When a superstar athlete decides that a sport may just be causing more harm than good, cross training (and triathlon as a result) often comes along.
That’s the case for Jonette Murphy of Rapid City. Murphy, our featured T3 athlete of the month, grew up in Hoven, South Dakota. Those who follow high school sports know that in the ’90s, the girls’ track team in Hoven was a force to be reckoned with. And while Murphy dabbled in track, she never really saw herself as part of that legacy. “I put my time in,” she says. Shortly after finishing college, she purposed herself to train hard and, in her words, be really good at something.
So, like many triathletes, she found her footing. She began running marathons. A lot of marathons. Seventeen, to be precise. Since she was serving with the National Guard, she took advantage of their sponsorship opportunities and raced with them. But consistent activity in just one sport can wear a body out, and Murphy began to recognize this principle. “They (the marathons) were just getting hard on my body.”
So, she started to teach herself to swim. Like most farm kids, Murphy could keep her head above water, but she needed to learn to move more like a fish. She spent a lot of time in the pool and took advantage any swim instruction she could read or watch online. She started to bike around Sioux Falls, and she found tri-legend Kathy Grady as a mentor in those early years.
Murphy’s first race was the long-running Hot Springs tri. She tackled the sprint distance, and, like with many of us, a spark of interest led to a flickering fire of desire. She continued to dabble in the sport as she went to anesthesia school, where she earned her degree as a nurse anesthetist. Then, upon completing school, she bought a tri-bike and signed up for Ironman Wisconsin. And the spark that led to a flame turned into a roaring fire for the sport.
Jonette claims she’s a one-and-done Ironman, but even that single endurance event changed things in her family. Her husband, Brendan, was also a runner at the time, and seeing Jonette complete an Ironman inspired him to do the same. The next couple of years involved Jonette continuing to train for local tris and Brandon completing two different Ironman 140.6 events.
In 2011, Jonette felt the urge to take the sport even more seriously. So she hired a coach and began training vigorously for half ironman distance race. However, life shifted a bit when a month before the race, she discovered, after believing she and her husband couldn’t have children, that she was pregnant. Since she had trained up until that point and her body was used to the stress of training, her physician encouraged her to continue training and to complete the event. So, she did.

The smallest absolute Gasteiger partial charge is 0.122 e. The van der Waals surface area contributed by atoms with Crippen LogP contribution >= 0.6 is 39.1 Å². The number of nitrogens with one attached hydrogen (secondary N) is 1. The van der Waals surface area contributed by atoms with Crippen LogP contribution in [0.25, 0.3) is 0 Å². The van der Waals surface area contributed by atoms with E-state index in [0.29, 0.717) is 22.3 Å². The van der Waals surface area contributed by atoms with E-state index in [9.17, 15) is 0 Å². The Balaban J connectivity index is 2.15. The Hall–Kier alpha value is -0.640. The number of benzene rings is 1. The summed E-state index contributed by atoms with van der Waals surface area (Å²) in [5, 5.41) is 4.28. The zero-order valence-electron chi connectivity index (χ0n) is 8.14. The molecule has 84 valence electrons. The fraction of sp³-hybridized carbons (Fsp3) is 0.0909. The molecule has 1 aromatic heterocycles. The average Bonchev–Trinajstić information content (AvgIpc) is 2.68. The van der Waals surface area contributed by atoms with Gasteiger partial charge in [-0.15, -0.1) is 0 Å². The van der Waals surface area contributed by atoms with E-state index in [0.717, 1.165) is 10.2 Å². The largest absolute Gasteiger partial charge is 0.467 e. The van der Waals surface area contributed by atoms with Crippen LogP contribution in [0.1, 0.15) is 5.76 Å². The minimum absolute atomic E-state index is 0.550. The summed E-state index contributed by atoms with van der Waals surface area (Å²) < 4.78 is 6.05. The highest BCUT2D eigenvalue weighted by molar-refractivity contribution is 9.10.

Not only did Murphy put up some respectable numbers for a 70.3 during her first trimester, but she also went on to complete the inaugural Outland Challenge the following August further into her pregnancy. And then in January, miracle baby Mason was born, and Murphy once again resumed her training.
Murphy’s location in Rapid City offers her some unique training opportunities. In particular, she enjoys riding through any one of the variety of canyons around the city. Additionally, after adding Mason to their family, the Murphys moved from an area outside of town to a house right on the bike path, offering Jonette the opportunity to do some fast brick workouts with each bike ride she completes.
Her training is paying off. Murphy continues to make her presence known in the South Dakota triathlon scene. According to Grady, “She’s racing crazy fast this year.” And it’s true. Murphy herself admits that right now is the healthiest she’s been in a long time. We see evidence of this as Murphy consistently finds herself among the top five women in many of the races she’s competed in.
Regardless of her speed, Murphy notes that the best part of this sport isn’t just finding a place on the podium or even beating her old times, but it’s continuing to connect with the competitors who perpetuate the sport and make it so fun. All of these things together lead Murphy to drive a few hundred miles from her home in Rapid City, cross the river, and compete on the east side of the state on a fairly regular basis.
With her competitive times and constant smile, we are certainly always glad to see her.